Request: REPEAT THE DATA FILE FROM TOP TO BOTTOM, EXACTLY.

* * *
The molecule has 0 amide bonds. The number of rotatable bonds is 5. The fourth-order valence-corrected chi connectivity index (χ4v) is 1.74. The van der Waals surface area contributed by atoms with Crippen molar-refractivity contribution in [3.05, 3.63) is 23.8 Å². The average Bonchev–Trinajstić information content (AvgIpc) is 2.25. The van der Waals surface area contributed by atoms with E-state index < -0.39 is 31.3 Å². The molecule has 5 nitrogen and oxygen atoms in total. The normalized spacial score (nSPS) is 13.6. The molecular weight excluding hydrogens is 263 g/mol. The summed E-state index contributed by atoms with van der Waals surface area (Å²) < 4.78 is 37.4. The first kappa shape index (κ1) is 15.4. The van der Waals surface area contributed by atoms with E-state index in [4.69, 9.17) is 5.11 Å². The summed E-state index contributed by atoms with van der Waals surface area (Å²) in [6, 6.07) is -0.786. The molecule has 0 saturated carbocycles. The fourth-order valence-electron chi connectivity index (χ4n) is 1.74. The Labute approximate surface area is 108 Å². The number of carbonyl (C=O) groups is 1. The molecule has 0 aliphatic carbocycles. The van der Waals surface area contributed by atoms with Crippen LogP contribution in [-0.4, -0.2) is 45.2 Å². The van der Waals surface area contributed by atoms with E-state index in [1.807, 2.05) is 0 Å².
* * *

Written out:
The molecule has 0 amide bonds. The number of rotatable bonds is 5. The fourth-order valence-corrected chi connectivity index (χ4v) is 1.74. The van der Waals surface area contributed by atoms with Crippen molar-refractivity contribution in [3.05, 3.63) is 23.8 Å². The average Bonchev–Trinajstić information content (AvgIpc) is 2.25. The van der Waals surface area contributed by atoms with E-state index < -0.39 is 31.3 Å². The molecule has 5 nitrogen and oxygen atoms in total. The normalized spacial score (nSPS) is 13.6. The molecular weight excluding hydrogens is 263 g/mol. The summed E-state index contributed by atoms with van der Waals surface area (Å²) < 4.78 is 37.4. The first kappa shape index (κ1) is 15.4. The van der Waals surface area contributed by atoms with E-state index in [4.69, 9.17) is 5.11 Å². The summed E-state index contributed by atoms with van der Waals surface area (Å²) in [6, 6.07) is -0.786. The molecule has 0 saturated carbocycles. The fourth-order valence-electron chi connectivity index (χ4n) is 1.74. The Labute approximate surface area is 108 Å². The number of carbonyl (C=O) groups is 1. The molecule has 0 aliphatic carbocycles. The van der Waals surface area contributed by atoms with Crippen LogP contribution in [-0.4, -0.2) is 45.2 Å². The van der Waals surface area contributed by atoms with E-state index in [1.807, 2.05) is 0 Å².